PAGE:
”You never say never, but I’d be hugely shocked if it was involved in schoolboy sport,” Farr-Jones said. He added, however, that where coaches pushed children too hard, a win-at-all-costs mentality could pervade.

”You do get some lunatic coaches who get far too serious and forget that it’s to be enjoyed,” he said. ”Yes, winning is enjoyable. But the whole concept of sport being part of education is that you’d like children and young adults to understand life is about how you win, but also how you accept loss. Sometimes coaches, parents and schools can take sport way too seriously. To win at all costs, I’m definitely opposed to that.”

Winning at all costs may push schoolboys towards performance-enhancing drugs. Similarly the reality is, these days, a standout schoolboy player may be just a step away from a lucrative professional contract.

Tarlinton was troubled by Carlton’s column, as he felt it implied that schools were participating in unethical programs or turning a blind eye. ”Those suggestions I refute,” he said.

However, he conceded there were ”some big, well-built kids” playing schoolboy rugby who may have taken supplements or drugs. He said St Joseph’s had adapted to a changed environment and was educating students about the issue. Yet, he added, there was only so much a school could do to protect students.

”There is not, to the best of my knowledge – and certainly not at this school – any suggestions made to the boys that part of their program involve supplementation,” he said. ”In fact, we are absolutely overt in our conversations with the boys that supplementation programs are not part of our regimes.

”Can they get supplements? Well, they can go over to Chatswood to a gym and get them. Are they doing that? They could well be. But to suggest that schools are promoting that or turning a blind eye, not at all. We actively work against it.”

Tarlinton said supplements were available, but students were being taught ”these things are not necessary and the risks are unknown”. Each boy involved in a gym or athletic program at St Joseph’s, he said, had ”qualified staff” working with them, including ensuring they understood the problems with performance-enhancing drugs.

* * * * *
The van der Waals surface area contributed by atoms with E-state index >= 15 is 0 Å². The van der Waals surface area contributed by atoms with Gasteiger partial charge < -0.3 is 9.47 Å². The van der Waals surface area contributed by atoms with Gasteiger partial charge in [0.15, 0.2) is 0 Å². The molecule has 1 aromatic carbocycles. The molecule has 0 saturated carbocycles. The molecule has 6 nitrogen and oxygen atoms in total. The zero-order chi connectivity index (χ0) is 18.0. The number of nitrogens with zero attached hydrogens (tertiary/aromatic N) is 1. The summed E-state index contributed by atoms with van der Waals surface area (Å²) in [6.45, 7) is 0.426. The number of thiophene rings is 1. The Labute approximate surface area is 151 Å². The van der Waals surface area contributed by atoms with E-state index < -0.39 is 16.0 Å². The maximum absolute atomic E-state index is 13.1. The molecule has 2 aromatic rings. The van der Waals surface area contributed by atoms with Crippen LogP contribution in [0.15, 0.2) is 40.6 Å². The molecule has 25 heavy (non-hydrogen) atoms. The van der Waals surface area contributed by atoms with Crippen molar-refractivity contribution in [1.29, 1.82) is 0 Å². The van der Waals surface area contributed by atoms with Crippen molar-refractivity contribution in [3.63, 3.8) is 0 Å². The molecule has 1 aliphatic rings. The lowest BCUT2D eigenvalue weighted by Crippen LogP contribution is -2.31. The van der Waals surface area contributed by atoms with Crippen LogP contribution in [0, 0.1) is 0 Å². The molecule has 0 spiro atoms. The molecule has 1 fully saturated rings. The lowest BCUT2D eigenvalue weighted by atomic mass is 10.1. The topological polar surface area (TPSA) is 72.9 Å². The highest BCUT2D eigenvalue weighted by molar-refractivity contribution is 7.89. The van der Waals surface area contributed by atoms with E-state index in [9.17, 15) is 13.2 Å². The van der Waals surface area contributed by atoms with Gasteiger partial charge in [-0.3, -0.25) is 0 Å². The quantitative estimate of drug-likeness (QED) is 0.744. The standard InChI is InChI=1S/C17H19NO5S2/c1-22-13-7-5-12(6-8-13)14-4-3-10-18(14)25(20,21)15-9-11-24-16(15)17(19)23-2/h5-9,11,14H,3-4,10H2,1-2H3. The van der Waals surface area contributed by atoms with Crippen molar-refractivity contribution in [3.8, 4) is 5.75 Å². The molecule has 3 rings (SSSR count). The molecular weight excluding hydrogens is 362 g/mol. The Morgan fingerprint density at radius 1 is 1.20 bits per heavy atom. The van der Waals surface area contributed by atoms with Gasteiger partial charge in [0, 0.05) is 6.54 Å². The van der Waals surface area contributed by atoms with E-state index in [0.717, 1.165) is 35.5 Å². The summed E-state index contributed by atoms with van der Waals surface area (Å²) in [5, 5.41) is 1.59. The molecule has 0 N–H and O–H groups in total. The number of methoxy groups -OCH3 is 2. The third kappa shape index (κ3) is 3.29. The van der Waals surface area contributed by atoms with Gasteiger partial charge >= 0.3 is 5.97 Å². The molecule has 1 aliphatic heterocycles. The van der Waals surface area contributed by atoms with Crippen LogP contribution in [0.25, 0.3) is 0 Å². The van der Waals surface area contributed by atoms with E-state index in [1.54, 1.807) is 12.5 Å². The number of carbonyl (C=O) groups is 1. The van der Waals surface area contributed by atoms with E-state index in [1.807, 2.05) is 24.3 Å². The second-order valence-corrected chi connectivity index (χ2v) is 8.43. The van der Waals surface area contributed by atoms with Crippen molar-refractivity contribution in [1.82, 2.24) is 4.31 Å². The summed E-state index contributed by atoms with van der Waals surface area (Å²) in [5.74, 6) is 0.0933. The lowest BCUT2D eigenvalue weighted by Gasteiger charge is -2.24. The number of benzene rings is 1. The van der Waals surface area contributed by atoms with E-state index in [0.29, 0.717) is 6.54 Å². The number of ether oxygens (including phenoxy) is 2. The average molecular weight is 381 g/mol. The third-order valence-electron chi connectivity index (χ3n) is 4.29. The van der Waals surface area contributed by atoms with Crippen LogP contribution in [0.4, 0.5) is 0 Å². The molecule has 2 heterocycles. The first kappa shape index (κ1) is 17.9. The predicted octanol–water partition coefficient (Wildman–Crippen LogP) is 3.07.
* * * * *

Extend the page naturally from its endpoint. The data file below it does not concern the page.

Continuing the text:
”Five years ago, we probably weren’t even talking about it,” he said. ”Now, we do talk about it and we talk about it in a positive way, that they are not part of what’s needed in terms of a healthy lifestyle. That is the proactive approach.”

The headmaster hoped parents, too, were educating children about the dangers, ”but just because a school and parents educate kids not to do something doesn’t mean they won’t do it. They’re exposed to them broadly. I couldn’t give you a categorical ‘No they don’t’, but I can tell you our approach.”

Tarlinton said the quality and knowledge of fitness and training had developed in recent years and to suggest ”the improvements only came about because of performance-enhancing substances, I think is a long bow”. Respected schoolboy coach Tony Hannon agreed. Hannon coached the likes of league and union stars Chris Whitaker, Craig Wing and Duncan McRae at Sydney Boys High School. He said the top schools should be commended for improving strength and fitness programs.

”With a school like Joey’s, you’ve got to respect what they do – they work so hard,” he said.

Hannon claimed he’d never encountered evidence of drug use, ”though many years ago there was a halfback at a certain school that suddenly swelled up and became very big. That was the only time I’ve ever seen anything that seemed wrong.”

All schools have access to ASADA’s e-learning module on its website. ”ASADA understands the kind of pressure up-and-coming athletes are under while they are trying to carve out a career, but wants to make sure these athletes know that being a cheat is not the kind of name they want to make for themselves,” the authority said. ”ASADA’s education program aims to reduce the number of athletes contemplating doping, reinforce health messages, reduce the percentage of inadvertent anti-doping rule violations and raise anti-doping awareness throughout the Australian sporting community.”